Oldham County man prepares to attend his 75th Kentucky Derby - wave3.com-Louisville News, Weather & Sports

Oldham County man prepares to attend his 75th Kentucky Derby

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Bill Camp Bill Camp
Henry Camp Henry Camp
Kitty Camp Kitty Camp

LOUISVILLE, KY (WAVE) - We all have our Kentucky Derby Day traditions. One Kentuckiana man's tradition involves only one thing: being at Churchill Downs.

This year, Bill Camp will attend his 75th Kentucky Derby. He said there is no other place he'd rather be on the first Saturday in May.

"We happen to live in this marvelous area and the Kentucky Derby is it," said Camp.

It was Camp's dad who took him to his first Derby.

"I was 9 years old and they didn't have a babysitter so I guess that's how I got there," Camp said. "I saw my first Derby on my dad's shoulders in 1934."    

Camp was hooked. His father didn't like the races so it wasn't until four years later, in 1938, that Bill made it back to Churchill Downs and the Run for the Roses. He's only missed two Derbies after that: once for college finals and the other time for World War II.

"I've gone to Derby every way known to man," Camp said.

In 1943, he watched from the Churchill Downs clubhouse roof after taking a bus from Fort Knox as a newly enlisted private.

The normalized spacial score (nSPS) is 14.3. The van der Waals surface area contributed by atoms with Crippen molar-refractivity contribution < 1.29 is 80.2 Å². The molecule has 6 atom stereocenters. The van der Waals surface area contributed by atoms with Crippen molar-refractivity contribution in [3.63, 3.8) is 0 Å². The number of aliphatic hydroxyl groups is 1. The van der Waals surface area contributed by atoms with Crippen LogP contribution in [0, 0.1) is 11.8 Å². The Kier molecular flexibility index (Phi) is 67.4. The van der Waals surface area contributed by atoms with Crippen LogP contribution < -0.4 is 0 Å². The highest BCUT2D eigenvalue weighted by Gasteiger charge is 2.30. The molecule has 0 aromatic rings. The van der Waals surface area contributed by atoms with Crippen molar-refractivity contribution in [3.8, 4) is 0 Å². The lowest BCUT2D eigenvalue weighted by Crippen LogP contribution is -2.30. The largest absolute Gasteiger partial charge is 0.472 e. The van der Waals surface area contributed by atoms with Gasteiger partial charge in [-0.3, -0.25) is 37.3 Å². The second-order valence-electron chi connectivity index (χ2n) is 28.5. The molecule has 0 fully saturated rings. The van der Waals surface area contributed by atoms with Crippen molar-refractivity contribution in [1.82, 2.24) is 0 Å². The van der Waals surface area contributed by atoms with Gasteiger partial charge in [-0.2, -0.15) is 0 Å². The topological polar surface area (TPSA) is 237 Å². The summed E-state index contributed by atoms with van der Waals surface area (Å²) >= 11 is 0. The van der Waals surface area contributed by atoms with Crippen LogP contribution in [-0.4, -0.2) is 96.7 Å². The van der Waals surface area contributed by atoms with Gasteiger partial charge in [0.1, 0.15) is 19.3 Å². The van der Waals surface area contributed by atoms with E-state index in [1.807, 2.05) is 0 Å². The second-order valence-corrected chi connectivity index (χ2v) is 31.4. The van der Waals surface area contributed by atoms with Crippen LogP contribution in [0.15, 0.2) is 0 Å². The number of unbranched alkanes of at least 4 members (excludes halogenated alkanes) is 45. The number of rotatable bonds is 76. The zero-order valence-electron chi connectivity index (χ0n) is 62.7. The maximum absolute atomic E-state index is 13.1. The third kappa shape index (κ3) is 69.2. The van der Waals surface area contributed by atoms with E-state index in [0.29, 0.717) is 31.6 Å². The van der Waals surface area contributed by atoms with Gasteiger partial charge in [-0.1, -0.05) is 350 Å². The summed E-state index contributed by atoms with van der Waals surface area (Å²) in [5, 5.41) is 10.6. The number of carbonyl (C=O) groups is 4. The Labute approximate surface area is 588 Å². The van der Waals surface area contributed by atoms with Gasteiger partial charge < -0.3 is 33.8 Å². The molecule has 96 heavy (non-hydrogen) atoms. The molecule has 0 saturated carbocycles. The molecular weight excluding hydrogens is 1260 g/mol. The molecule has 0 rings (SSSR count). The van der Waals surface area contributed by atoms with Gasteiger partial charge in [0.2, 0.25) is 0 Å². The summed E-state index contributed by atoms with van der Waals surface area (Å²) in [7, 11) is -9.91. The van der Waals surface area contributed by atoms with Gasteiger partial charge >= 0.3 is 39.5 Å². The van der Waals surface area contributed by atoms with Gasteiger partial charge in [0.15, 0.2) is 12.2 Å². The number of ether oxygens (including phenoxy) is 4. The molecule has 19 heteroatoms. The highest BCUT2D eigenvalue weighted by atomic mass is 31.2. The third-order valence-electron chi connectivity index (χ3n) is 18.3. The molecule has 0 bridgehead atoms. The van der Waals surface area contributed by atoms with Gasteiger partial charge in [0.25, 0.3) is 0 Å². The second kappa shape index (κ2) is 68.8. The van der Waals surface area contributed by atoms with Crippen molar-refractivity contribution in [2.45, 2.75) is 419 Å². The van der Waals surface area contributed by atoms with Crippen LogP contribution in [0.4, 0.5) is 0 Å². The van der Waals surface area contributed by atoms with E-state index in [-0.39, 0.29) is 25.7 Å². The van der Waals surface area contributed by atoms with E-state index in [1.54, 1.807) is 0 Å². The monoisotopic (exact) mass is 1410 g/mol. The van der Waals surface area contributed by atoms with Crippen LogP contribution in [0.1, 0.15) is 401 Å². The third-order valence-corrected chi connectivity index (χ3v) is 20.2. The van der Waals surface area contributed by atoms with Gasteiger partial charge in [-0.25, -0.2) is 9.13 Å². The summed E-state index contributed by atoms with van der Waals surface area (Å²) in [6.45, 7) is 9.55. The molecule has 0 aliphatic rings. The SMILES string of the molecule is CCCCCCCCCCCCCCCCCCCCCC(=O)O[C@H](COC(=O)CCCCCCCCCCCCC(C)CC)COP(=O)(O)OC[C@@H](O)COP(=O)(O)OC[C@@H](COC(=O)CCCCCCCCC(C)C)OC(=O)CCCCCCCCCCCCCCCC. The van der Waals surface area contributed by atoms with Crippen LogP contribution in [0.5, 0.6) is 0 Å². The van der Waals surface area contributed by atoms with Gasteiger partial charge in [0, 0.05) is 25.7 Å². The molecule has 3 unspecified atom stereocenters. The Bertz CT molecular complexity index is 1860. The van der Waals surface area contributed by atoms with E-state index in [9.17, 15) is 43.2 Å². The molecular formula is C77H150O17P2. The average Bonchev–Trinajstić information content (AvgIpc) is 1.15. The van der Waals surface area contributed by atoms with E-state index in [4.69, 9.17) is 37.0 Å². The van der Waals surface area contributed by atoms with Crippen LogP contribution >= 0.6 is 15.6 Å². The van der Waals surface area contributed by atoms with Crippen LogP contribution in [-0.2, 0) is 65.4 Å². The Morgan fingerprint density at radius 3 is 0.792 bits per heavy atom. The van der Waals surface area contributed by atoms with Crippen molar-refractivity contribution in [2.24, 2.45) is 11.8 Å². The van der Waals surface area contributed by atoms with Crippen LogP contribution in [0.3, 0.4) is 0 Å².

"I pulled the chain to stop the bus and I started running and I got into the races, I made a bet on Count Fleet who won," Camp said. "I got to Churchill Downs and I started climbing, and this is the absolute truth, I was on top of the clubhouse and there wasn't anybody up there but Private Camp and the news camera reels."

Camp's favorite Derby memories are all about the horses. He's seen Triple Crown legends begin their rise.

"Secretariat is awful hard to beat," he said of his memories. "Whirlaway was awful hard to beat."

Camp has passed his passion along to his son Henry.

"He always had a certain awe about the races," said Henry Camp, "the challenge of trying to figure out and he goes through all those numbers and crunch them on down."

Now Bill Camp shares his love for the Derby magic with his second wife, Kitty, who has Derby ties of her own. Kitty was with a college friend in 1946, Helen Kleberg of King Ranch in Texas, when Kleberg's family's horse, Assault, won the Derby to start his Triple Crown bid.

"They asked me to go with them down, walked across the dirt in our high-heeled shoes, walked over to where they presented the trophy," Kitty Camp said.

At 88, Bill Camp can't make it easily up and down the stairs into his traditional box at Churchill's clubhouse. He'll watch this year's Derby from Millionaire's Row thanks to an upgrade from Churchill Downs.

"Don't ask me who's going to win this year," he said. "I'm studying on it."

Over the past 75 years, Bill Camp said he hasn't had a whole lot of winners, but it's a safe bet that Derby number 75 for him will not be his last.

"That's a round number but the Good Lord willing, we'll see what happens," he said.

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